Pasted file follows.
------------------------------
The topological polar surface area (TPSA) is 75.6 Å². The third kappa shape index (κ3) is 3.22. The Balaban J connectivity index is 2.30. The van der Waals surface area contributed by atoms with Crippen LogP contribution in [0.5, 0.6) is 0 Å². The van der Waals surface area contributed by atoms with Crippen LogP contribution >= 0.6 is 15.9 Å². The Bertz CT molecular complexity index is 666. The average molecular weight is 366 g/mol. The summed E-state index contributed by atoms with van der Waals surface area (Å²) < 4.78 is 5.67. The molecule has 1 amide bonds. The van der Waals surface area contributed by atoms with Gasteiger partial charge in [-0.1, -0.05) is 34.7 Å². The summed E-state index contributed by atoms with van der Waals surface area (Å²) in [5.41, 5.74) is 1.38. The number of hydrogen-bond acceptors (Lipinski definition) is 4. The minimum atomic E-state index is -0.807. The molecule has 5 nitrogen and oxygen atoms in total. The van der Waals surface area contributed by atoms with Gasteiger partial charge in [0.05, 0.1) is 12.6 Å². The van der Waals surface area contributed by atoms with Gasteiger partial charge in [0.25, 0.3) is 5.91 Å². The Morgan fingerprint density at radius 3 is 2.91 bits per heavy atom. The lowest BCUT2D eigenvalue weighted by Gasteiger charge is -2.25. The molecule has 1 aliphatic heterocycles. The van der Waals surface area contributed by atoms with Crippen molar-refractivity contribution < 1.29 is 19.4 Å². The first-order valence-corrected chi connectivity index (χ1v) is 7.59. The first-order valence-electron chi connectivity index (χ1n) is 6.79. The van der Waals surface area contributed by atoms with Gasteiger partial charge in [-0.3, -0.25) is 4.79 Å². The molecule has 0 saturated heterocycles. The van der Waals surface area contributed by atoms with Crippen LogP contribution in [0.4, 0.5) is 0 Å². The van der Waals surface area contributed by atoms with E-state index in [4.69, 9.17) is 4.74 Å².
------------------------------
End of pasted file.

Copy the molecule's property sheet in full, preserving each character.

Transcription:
The topological polar surface area (TPSA) is 75.6 Å². The third kappa shape index (κ3) is 3.22. The Balaban J connectivity index is 2.30. The van der Waals surface area contributed by atoms with Crippen LogP contribution in [0.5, 0.6) is 0 Å². The van der Waals surface area contributed by atoms with Crippen LogP contribution >= 0.6 is 15.9 Å². The Bertz CT molecular complexity index is 666. The average molecular weight is 366 g/mol. The summed E-state index contributed by atoms with van der Waals surface area (Å²) < 4.78 is 5.67. The molecule has 1 amide bonds. The van der Waals surface area contributed by atoms with Gasteiger partial charge in [-0.1, -0.05) is 34.7 Å². The summed E-state index contributed by atoms with van der Waals surface area (Å²) in [5.41, 5.74) is 1.38. The number of hydrogen-bond acceptors (Lipinski definition) is 4. The minimum atomic E-state index is -0.807. The molecule has 5 nitrogen and oxygen atoms in total. The van der Waals surface area contributed by atoms with Gasteiger partial charge in [0.05, 0.1) is 12.6 Å². The van der Waals surface area contributed by atoms with Gasteiger partial charge in [0.25, 0.3) is 5.91 Å². The Morgan fingerprint density at radius 3 is 2.91 bits per heavy atom. The lowest BCUT2D eigenvalue weighted by Gasteiger charge is -2.25. The molecule has 1 aliphatic heterocycles. The van der Waals surface area contributed by atoms with Crippen molar-refractivity contribution < 1.29 is 19.4 Å². The first-order valence-corrected chi connectivity index (χ1v) is 7.59. The first-order valence-electron chi connectivity index (χ1n) is 6.79. The van der Waals surface area contributed by atoms with Gasteiger partial charge in [-0.3, -0.25) is 4.79 Å². The molecule has 0 saturated heterocycles. The van der Waals surface area contributed by atoms with Crippen LogP contribution in [0.4, 0.5) is 0 Å². The van der Waals surface area contributed by atoms with E-state index in [4.69, 9.17) is 4.74 Å².